What can you do about negativity on social media?
If you have ever read, William Golding's Lord of the Flies, you will know that every successful society must have rules for it to thrive. Without rules, a society will descend into chaos. Social media, in itself, is a society. It has its own culture, norms and expectations. And, within this online society, there exist communities which in turn all have their own rules and expectations. In order to keep the peace, we must have a structure in place that allows us to deal with abuse, negativity, inappropriateness and complaints. It's not enough to have a customer service or public relations strategy in place, social media requires its own high-level strategy specifically put in place to deal with negativity on social media.
It's a fact: You will get negative comments
First all, take a deep breath and remember that you will experience negative (and yes, often unfair) social media engagement. It's unavoidable but it doesn't have to mean the end of the world.
However, leaving one negative comment unaddressed, or responding in a defensive or hostile manner, can have lasting damaging effects on your brand's reputation and counteract the hard work you have put into building your social media platform.
Remember, you're not just dealing with this one person. You're dealing with every potential visitor that searches for your institution or lands on your page.
A recent study carried out by Lithium Technologies, showed that 60% of respondents considered not getting a response on social channels to be a bad experience.
We have included some of the most important steps to include in order for you to create a social media complaint strategy:
1. Don't make them switch channels
It's simple, if a student or prospective student reaches out to you on Twitter with a complaint, don't reply to them telling them to contact your admissions office. Assure them that you will take charge and resolve this matter for them. If you need to have another department call them back, advise them of that via Twitter. Ask them to send you their details by private message.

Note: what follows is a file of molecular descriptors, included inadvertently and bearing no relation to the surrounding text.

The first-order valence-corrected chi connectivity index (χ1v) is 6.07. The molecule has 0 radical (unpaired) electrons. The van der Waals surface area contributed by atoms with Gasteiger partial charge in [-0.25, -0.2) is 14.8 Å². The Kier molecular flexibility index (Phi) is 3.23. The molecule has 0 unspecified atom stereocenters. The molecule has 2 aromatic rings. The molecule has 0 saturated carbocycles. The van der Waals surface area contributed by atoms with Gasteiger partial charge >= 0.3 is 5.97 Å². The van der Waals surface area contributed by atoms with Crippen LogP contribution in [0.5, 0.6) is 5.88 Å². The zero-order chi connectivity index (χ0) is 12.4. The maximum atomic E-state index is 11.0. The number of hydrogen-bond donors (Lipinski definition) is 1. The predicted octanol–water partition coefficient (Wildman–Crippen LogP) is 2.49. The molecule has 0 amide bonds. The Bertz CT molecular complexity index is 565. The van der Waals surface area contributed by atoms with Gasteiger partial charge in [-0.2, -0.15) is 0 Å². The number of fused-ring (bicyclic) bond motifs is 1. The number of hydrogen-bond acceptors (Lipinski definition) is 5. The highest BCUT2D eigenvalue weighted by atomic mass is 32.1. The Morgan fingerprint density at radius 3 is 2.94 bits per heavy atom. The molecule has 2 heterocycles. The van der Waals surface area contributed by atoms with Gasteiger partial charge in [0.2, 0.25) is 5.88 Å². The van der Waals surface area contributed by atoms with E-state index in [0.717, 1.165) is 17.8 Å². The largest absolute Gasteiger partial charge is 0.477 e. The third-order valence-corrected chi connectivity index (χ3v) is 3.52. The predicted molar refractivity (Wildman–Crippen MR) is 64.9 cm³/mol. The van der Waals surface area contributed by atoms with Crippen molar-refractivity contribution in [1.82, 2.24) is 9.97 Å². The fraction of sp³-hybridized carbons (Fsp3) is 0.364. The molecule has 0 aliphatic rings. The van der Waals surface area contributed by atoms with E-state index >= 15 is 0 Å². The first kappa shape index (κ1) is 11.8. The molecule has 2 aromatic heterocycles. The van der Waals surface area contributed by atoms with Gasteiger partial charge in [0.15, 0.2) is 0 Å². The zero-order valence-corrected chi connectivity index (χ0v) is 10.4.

2. Be responsive
Complaining by email and complaining via social media are two very different things. With social media, users expect prompt (and often instantaneous) replies. We know it's not always possible to reply straight away but make sure you clearly state your customer service/ office opening hours on your website and endeavour to reply promptly during this time.
3. Don't set up automated responses
There is nothing as infuriating for a customer as leaving a complaint only to be met with an automated (and unhelpful) response.
We know, you get a negative comment, your first reaction is to take it offline. Maybe give them a call and smooth things over. However, it's always better to let others see that you have responded and solved this person's issue.
Don't hit delete
We know it's tempting but don't delete complaints or negative comments. It will only aggravate the commenter. How many times have we seen people leave messages such as; “Why did you delete my comment?”. Deleting things on the internet is an illusion anyway, and will bring into question the integrity of your brand, to all your followers. In your strategy, set out the reasons why you would block users who abuse the site, and remove inappropriate comments.
Set the tone
As part of your strategy, decide on a tone that fits in with your institution's brand. Don't allow yourself to be detracted from this. A tone that is pleasant and positive will create an atmosphere where aggressive negativity or attacks will seem out of place.
Adopt social listening
Keep an eye on your reputation. As part of your strategy, make a list of all the places your users spend time online. Consider online forums, groups, hashtags and college websites. Keep an eye out for instances where your brand is being mentioned in a negative way and don't be afraid to respond!Tagged: socialmedia, troll, comments Leave a comment